After writing my last piece on Turning the Tide, the recent report by the Harvard Graduate School of Education and Making Caring Common I have noticed a common flaw – the expectation that what has been growing, and developing for quite some time will instantly change. The hope that all of a sudden universities and colleges will fling open their doors to “well-deserving” students and all will be good. Yes, this is an over generalization but one that needs some perspective.
The business of education is exactly that – a business, and a very big business. Money flows in all directions. Those who have been in college advising can hark back to the time the word “admission” was changed to “enrollment management” and thus setting in motion all sorts of data crunching and terminology akin to the business world. These events and countless others began the turning of the tide in the direction that we have now come to loathe, condemn, and banter about.
Turning the Tide is not about this per se. If we look at the title it states two things:
So let’s look at each of these. Turn is to change direction, reverse or rotate. Tide is “a stream or current, tendency or drift of events and ideas”. But if we consider the tide of the ocean as being the tide we are talking about, it is a massive undertaking. In my limited viewpoint, Turning the Tide is exactly that, a massive undertaking to change not only the thinking on admissions, but also hopefully the admission process but also the societal misdirection that is causing us to look at American democracy.
The issue at hand seems to be that while this all sounds promising, what actual actions will universities take to make changes? Also, what actual changes will schools develop to help create the changes asked for? And finally, how will we actually get students to genuinely invest in meaningful Caring beyond the “I will do something because it looks and sounds good”?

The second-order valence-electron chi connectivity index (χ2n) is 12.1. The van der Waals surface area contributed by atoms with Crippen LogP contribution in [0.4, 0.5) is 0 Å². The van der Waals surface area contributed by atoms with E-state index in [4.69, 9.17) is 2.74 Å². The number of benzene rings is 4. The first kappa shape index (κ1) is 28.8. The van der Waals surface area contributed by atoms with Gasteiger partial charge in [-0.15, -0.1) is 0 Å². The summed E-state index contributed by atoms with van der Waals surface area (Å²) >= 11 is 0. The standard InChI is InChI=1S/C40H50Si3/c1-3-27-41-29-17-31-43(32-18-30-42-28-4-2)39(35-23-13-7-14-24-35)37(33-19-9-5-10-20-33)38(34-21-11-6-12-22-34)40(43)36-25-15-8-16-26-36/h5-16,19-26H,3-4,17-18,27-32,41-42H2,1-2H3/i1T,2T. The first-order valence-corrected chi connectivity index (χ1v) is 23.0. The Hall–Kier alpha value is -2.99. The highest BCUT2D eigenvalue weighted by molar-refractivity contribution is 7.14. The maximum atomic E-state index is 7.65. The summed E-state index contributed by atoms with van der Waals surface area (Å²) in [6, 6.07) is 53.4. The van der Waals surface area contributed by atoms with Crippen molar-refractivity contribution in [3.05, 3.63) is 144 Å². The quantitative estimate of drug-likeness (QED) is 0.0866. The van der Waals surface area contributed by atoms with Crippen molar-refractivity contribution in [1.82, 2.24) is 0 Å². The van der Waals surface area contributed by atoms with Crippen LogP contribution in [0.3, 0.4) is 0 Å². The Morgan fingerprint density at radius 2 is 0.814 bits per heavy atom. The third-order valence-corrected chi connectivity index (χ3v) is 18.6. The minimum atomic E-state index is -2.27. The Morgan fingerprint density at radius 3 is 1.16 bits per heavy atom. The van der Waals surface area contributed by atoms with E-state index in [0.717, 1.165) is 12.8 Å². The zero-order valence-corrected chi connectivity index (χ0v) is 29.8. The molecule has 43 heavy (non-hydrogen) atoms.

Some have made the connection that the Turning Tide project is tied to the Coalition for Access, Affordability and Success and that causes some enormous worry. The new application system will be ineffective in meeting the stated goal of accessing students currently underrepresented and the locker will be filled with vague attempts to prove Caring much like in the days of grit, perseverance, leadership and other lauded verbiage.
Admission to selective universities is not going to become less selective. For that to happen selective schools would need to expand to the point of dilution and thus become ineffective. What Turning the Tide represents is that universities hold a position in our culture to send “a message” that engages both the ethical and intellectual. After all, is this, in part, what a college education is about? To get us to think critically, analytically about society to develop solutions whether they be technological advancements or a more accepting and responsive society.
There are certainly aspects of the report that are broad strokes but the underlying message is clear. We all need to turn the tide. Each of us needs to help make this process better – being mindful of the stress our students are under to bringing collaboration and understanding between peoples of all walks of life. It is the hope that the tide will begin to turn; the schools will embrace responsible citizenship and intellectual advancement. In turn, students and their families will begin to seek appropriate avenues to further education. Finally, that universities will continue to lead the way. This whole endeavor starts with all of us. We are all shareholders or stakeholders in this process. And yes, if Harvard hadn’t said it perhaps no one would have listened. But now that it has been said, do we need to quibble over who said it? Instead, perhaps we should take the risk and see where this will lead.
Hamilton Gregg is the founder of International Educational Consulting and has worked in education since 1985. He helps students and their families understand their personal and educational needs and find the right school to meet their requirements. If you are a student or parent who would like to ask Gregg a question on our blog, please email firstname.lastname@example.org
Photo: Jonathan Combe (flickr)